As reported in today’s The AmLaw Daily some "Law Firms Cautious About ACC Ranking System." You may recall that the Association of Corporate Counsel announced their Value Index at last month’s annual meeting in Boston; and that it involves ranking outside law firms "based on evaluations from in-house lawyers." Apparently a number of firms aren’t too happy about that, and the anonymous nature of the evaluations.
Is it because they won’t see the evaluations, or because they’re being evaluated in the first place, that their unhappy?
Two thoughts come to mind. The chance that these evaluations will not be seen by outside law firms is nil. Even in-house counsel think that the outside law firms will get their hands on their evaluations. Why else would two thirds of them ask that their evals remain anonymous? So, it’s a foregone conclusion that law firms we’ll get to see their evaluations. Guaranteed. All they will need is one friendly in-house counsel.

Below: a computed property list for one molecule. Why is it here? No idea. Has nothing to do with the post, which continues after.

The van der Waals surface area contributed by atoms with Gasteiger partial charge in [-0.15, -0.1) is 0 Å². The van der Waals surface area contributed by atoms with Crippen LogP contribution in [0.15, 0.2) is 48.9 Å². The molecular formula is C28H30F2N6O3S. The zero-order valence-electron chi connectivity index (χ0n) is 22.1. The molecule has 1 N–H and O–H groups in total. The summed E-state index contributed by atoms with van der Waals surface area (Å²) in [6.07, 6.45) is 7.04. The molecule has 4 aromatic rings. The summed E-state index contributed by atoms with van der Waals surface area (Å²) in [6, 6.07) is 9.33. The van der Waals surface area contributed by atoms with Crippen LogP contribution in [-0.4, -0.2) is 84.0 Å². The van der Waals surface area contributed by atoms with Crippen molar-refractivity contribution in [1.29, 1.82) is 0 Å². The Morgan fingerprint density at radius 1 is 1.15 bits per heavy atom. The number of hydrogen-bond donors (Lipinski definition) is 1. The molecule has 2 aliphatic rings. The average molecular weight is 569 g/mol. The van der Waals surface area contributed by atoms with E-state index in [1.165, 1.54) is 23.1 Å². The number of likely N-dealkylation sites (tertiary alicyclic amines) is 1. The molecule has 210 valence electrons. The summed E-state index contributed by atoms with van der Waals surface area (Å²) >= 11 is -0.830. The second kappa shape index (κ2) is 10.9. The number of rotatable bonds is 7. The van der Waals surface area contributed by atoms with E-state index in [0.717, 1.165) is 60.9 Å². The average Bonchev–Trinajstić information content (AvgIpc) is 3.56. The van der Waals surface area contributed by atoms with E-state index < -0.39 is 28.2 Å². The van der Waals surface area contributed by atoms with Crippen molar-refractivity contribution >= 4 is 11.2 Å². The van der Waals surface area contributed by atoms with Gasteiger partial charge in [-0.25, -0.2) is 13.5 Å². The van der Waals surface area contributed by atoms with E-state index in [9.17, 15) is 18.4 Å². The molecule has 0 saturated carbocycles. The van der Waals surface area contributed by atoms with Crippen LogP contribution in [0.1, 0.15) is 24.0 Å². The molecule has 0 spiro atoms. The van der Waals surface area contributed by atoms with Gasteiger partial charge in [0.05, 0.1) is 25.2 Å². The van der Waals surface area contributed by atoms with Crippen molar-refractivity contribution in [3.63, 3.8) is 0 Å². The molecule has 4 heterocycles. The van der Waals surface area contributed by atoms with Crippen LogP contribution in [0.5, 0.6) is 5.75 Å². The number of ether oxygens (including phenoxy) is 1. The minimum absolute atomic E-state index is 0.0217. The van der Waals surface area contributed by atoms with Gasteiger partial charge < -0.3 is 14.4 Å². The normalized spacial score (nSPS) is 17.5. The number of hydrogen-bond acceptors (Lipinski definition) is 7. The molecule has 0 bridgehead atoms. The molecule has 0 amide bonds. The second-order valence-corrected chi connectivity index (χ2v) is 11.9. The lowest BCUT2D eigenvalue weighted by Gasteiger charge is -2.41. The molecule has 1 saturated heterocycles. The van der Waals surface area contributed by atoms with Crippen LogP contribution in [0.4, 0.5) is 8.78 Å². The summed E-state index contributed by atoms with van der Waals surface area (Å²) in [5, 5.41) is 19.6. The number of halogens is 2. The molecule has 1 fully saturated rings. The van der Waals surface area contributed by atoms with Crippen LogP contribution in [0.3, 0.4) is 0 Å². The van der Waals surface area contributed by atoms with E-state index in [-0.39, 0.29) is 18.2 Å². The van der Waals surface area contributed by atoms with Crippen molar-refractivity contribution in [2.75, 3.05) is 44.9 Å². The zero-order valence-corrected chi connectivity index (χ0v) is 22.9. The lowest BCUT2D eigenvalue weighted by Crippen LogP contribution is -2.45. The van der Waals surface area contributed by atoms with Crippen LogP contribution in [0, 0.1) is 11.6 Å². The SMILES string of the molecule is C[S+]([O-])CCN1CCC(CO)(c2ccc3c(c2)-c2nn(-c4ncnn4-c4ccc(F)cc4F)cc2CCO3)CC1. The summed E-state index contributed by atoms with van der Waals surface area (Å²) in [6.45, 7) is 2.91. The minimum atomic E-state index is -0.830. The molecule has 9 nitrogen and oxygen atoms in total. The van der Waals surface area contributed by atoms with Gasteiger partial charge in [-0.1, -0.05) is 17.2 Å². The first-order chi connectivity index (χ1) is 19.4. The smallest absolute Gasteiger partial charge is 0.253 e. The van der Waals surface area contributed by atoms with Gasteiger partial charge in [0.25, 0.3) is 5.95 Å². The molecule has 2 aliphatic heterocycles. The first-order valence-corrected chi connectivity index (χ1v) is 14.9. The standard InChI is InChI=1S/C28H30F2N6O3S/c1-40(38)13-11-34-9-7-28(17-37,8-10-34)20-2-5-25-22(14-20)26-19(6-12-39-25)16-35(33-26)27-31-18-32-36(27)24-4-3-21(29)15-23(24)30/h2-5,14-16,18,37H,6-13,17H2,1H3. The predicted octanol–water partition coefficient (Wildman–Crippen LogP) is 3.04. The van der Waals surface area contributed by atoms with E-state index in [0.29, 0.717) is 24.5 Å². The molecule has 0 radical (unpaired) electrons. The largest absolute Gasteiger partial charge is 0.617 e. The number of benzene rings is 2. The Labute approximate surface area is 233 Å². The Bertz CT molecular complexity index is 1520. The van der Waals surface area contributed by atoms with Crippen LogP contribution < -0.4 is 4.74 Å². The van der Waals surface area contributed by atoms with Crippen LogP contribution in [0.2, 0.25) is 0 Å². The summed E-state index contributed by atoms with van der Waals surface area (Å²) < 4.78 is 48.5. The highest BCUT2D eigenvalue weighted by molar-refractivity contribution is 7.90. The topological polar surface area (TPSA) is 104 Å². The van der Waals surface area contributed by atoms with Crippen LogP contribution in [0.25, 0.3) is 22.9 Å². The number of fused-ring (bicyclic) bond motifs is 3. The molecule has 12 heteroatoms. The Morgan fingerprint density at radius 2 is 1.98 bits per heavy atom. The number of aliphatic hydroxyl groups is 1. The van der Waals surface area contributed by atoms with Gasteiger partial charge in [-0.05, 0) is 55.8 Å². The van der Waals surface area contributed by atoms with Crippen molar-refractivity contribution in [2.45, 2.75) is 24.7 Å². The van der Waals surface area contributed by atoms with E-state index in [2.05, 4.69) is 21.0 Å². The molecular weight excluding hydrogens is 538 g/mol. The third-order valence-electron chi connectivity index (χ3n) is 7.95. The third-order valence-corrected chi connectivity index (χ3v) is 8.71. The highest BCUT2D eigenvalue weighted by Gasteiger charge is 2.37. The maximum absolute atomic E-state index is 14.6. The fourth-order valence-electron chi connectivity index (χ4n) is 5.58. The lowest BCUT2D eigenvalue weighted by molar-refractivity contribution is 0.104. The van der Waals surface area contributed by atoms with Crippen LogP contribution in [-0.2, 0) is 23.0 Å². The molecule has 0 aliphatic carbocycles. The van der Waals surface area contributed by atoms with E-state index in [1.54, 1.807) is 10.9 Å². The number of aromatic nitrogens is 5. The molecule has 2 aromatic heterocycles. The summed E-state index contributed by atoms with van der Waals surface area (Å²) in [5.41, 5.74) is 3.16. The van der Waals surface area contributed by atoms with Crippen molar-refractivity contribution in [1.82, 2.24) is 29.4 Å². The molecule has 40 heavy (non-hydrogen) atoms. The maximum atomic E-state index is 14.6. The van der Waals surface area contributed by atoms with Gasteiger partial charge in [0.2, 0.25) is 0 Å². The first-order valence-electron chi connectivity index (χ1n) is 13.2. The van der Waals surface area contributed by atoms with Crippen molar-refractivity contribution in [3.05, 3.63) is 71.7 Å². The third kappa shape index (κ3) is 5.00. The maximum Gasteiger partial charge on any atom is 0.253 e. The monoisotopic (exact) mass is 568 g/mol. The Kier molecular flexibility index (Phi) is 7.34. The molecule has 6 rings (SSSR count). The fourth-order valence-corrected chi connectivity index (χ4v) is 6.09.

Thus, it seems clear to me what firms may not like is the fact that they are being evaluated in the first place; and they may not like the evaluations, and the fact they don’t know who made them. Some consultants have even suggested that law firms “get even” by starting their own value index of in-house counsel. What bloody nonsense. I hope they were kidding. Just what a law firm needs, getting into a pissing match with the sources of its business.
The solution to all of this is quite simple. Talk to your clients. Ask them how you’re doing. Correct any problems. Then the evaluations will take care of themselves.
O-K-A-Y, I know it isn’t quite that simple. But, too few law firms even seek client feedback, and they should be very concerned about the evaluations they’ll receive. They could make a huge step toward favorable evals, if they institutionalized a client satisfaction program. End of fuss.